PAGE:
Houston's success in clearing its backlog of untested rape kits should be held up as a model for other cities around Texas to follow, officials said Wednesday.
Houston has spent $4.4 million in federal and city funding to address its backlog of more than 6,600 rape kits, Mayor Annise Parker said.
The funding was used by the city to send its rape kits to two outside labs for testing. Parker said she expects the testing to be completed by the end of this year or early next year.
Parker said Houston's approach wasn't easy or inexpensive and it came during a difficult economic time but it was the right way to deal with a problem that had been decades in the making.
"My hope is other cities around the state can learn from our approach," she said at a news conference.
Testing and reports have been completed on nearly 2,800 cases, with 464 cases yielding usable DNA that is being entered into federal databases. Parker said one charge and one arrest have so far resulted from the testing.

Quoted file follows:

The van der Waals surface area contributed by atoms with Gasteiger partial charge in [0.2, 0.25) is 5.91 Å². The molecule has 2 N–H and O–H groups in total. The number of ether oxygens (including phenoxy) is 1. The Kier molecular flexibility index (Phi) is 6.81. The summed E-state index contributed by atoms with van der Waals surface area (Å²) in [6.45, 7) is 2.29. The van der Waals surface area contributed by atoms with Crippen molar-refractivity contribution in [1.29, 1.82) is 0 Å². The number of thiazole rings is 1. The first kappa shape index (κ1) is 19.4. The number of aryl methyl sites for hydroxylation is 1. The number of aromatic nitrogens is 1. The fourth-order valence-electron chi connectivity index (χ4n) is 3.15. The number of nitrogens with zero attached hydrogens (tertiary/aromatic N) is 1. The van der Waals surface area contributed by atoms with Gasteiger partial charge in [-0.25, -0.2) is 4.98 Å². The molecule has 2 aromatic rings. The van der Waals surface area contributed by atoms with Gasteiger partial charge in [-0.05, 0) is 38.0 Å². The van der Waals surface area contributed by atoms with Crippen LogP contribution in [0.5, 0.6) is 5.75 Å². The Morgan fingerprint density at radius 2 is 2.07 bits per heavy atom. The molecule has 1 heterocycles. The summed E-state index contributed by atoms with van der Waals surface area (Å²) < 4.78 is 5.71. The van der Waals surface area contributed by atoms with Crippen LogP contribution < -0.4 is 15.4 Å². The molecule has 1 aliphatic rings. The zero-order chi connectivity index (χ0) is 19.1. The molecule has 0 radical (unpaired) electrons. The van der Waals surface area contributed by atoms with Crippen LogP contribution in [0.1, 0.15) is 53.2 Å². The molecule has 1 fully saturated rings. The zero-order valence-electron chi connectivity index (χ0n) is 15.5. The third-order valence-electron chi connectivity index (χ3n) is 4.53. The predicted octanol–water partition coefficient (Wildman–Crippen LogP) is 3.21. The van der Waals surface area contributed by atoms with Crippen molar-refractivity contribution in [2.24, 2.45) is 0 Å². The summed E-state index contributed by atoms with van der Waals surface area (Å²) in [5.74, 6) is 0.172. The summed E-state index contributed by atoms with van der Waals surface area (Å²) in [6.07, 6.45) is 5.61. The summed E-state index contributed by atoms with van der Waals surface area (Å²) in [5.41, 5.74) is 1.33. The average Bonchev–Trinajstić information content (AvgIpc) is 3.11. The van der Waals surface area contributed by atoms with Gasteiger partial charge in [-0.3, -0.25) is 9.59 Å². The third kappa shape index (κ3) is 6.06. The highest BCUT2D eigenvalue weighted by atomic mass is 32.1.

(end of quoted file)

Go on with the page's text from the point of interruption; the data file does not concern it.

Parker said while Houston was able to pay for its testing of the backlog with the help of federal funding, she is hopeful other cities around Texas will be able to take advantage of $11 million in state funding that was appropriated during this year's legislative session to pay for the testing of a backlog of about 20,000 rape kits around the state. Officials estimate the backlog around the country is about 400,000.
State Sen. Wendy Davis, a Democratic candidate for governor who helped secure the $11 million to address the backlog around the state, attributed Houston's success in part to bipartisan cooperation at city, state and federal levels of government to secure funding to deal with the problem.
"The city of Houston is making remarkable progress in bringing victims of sexual assault closure, bringing perpetrators to justice, making our streets safer for families ... and I'm pleased it is a stellar example of what a city can do when given the kind of partnership and resources that have been provided here," Davis said.